Today was the day that all the talking finally stopped and Samsung took the covers off of the smartphone that it hopes will revive its flagging fortunes. Or should we say the two phones?
Announced during a press event at today’s opening of the Mobile World Congress show, the Samsung Galaxy S6 and Galaxy S6 Edge are now very real, bringing an end to months of speculation and leaks. Now that they are both here the guessing can finally come to an end.
With Samsung suffering at the hands of not just Apple but also new competition in the Android market, the two new high-end Galaxy S arrive with quite the weight of expectation. Laden with features and a design that will upset some, both have their positives and negatives.
Samsung Galaxy S6
Not the giant departure from the older Galaxy lineup that some may have hoped for, the Galaxy S6’s main difference when compared to its siblings is the move to a metal+glass construction which immediately gives it a premium look and feel that other Samsung phones have lacked. That comes at a price though, because the new S6 doesn’t come with a removable battery or expandable storage which will be a huge blow to many. If it stops the thing from creaking when we use it though, we’re willing to take it.
As a side note, Samsung claims that the metal used in its new handsets is 50% stronger than that used in other smartphones. That means, apparently, that it won’t bend. Shots fired in the direction of Apple? You bet.
Samsung has equipped the Galaxy S6 with a 5.1-inch display that mimics the S5. Samsung’s Galaxy Note line of phones takes care of anyone wanting anything larger, so 5.1-inches seems to make plenty of sense there. A Super AMOLED offering, the new display has a resolution of 2560×1440.
Powering that screen is an Octa-core Exynos 64-bit chip with 3GB of RAM. Expect this thing to be fast, and early indications are that it out performs the already speedy Galaxy Note 4. So yeah, it’s no slouch.
The lack of expandable memory means owners will be left with whatever storage option they choose. Those options are a 32GB entry-level configuration, 64GB mid-tier choice or 128GB high-end option.
Photo buffs will have a 16-megapixel shooter with optical image stabilization to play with on the rear of the device and a 5-megapixel wide-angle camera on the front. The now customary fingerprint sensors and heart rate monitor are in use here, though there is no water resistance or proofing this time around, which is a shame. It’s worth mentioning that the updated fingerprint sensor now works more like Apple’s Touch ID where you will simply touch your finger to register your fingerprint as opposed to swipe in Galaxy S5.
Wireless charging is also supported, and a special charger is included that lets you charge the phone from 0 to 50% in 25 minutes.
On the software front you’ll get Android 5.0 with Samsung’s layer of TouchWiz slapped on top. That extra Samsung software is cleaned-up this time and now only includes apps made by Microsoft. There’s the additional bonus of some free OneDrive storage too, aping the offer that saw Galaxy S owners of yesteryear receiving free Dropbox space.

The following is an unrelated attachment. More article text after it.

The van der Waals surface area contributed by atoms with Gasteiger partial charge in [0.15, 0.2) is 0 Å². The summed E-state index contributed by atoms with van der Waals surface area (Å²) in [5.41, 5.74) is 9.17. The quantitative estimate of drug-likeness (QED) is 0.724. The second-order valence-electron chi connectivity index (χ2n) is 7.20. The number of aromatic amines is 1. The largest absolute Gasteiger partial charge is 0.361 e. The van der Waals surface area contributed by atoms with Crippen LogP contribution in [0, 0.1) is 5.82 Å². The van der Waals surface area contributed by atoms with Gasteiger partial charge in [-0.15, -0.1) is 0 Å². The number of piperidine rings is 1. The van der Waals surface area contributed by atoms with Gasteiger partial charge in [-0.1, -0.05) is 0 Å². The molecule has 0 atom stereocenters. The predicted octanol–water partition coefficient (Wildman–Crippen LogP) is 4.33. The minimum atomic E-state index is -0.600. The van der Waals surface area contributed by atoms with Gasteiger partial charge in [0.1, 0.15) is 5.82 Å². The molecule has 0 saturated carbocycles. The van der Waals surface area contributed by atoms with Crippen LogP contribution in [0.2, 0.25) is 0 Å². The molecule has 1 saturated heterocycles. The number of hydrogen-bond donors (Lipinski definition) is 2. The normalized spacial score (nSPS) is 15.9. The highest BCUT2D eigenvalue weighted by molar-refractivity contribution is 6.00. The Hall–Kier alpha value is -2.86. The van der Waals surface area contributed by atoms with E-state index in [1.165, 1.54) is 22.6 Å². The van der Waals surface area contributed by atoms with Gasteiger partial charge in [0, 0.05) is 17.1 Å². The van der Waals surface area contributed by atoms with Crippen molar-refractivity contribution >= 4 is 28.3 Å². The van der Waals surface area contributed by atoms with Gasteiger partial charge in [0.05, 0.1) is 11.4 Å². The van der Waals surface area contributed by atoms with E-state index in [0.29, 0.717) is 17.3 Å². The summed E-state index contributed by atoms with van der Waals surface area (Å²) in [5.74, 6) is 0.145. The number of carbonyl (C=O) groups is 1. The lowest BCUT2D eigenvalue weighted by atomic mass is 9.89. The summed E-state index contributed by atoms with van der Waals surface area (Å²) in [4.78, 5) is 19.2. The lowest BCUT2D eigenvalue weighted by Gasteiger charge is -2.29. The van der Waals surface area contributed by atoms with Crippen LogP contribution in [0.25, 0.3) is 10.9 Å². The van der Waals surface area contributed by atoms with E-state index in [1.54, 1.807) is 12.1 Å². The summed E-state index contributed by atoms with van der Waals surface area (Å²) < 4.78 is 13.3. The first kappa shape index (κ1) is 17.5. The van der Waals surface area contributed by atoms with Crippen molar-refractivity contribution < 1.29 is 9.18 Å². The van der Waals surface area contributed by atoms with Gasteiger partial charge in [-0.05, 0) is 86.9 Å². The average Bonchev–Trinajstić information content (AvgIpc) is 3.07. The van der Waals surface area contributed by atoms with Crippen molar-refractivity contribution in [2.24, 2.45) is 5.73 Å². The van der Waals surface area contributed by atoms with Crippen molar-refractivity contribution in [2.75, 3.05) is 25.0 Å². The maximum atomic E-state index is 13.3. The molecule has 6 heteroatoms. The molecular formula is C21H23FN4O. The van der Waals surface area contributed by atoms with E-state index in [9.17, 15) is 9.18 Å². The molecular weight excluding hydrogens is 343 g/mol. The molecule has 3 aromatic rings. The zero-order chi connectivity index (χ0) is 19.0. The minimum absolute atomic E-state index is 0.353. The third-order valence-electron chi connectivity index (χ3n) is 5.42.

We can’t really go any further without addressing the elephant in the room. The Galaxy S6 looks like an iPhone in quite a few of the photos floating around. So much so that it’s actually quite embarrassing. It’s not the first time Samsung has drawn inspiration from Apple and it won’t be the last, so let’s try not to get too caught up in the similarities to the exclusion of everything else – like is the phone a good device regardless of its design heritage?
Samsung Galaxy S6 Edge
This is where things start to get interesting.
Building on the Galaxy Note Edge’s idea of using a curved screen to increase display options as well as provide somewhere to put buttons that don’t get in the way, the S6 Edge goes one step further by curving around both the left and right side of the screen. We have to say that this thing looks absolutely stunning, even if we find ourselves doubting the extra usefulness added to the stock S6 by the additional screen space. The resolution and screen size is identical to the Galaxy S6, so it’s not like you gain in those departments.
No matter which phone you plump for, you’ll be able to buy it on April 10th if you live in one of the twenty launch countries. No prices have been announced yet, so be sure to keep an eye on your carrier of choice over the coming week. There hasn’t been word on color availability across those twenty countries either, but the colors on show at Mobile World Congress include the usual white, black, gold and blue while more exciting colors like emerald green are also set to be available.
Yes, the name is a little too similar to Apple Pay, but are there really that many ways to name something like this? Whatever the name, it uses NFC and also works anywhere that accepts debit or credit cards so long as they use the standard MST magstripe readers. Both MasterCard and VISA are on board at launch, with other banks on the way. Apart from there there isn’t much to say other than the release date – this summer in the United States and South Korea. We don’t yet know when it will make it into the wild elsewhere.
Whether any of this will be enough to arrest Samsung’s steady decline remains to be seen.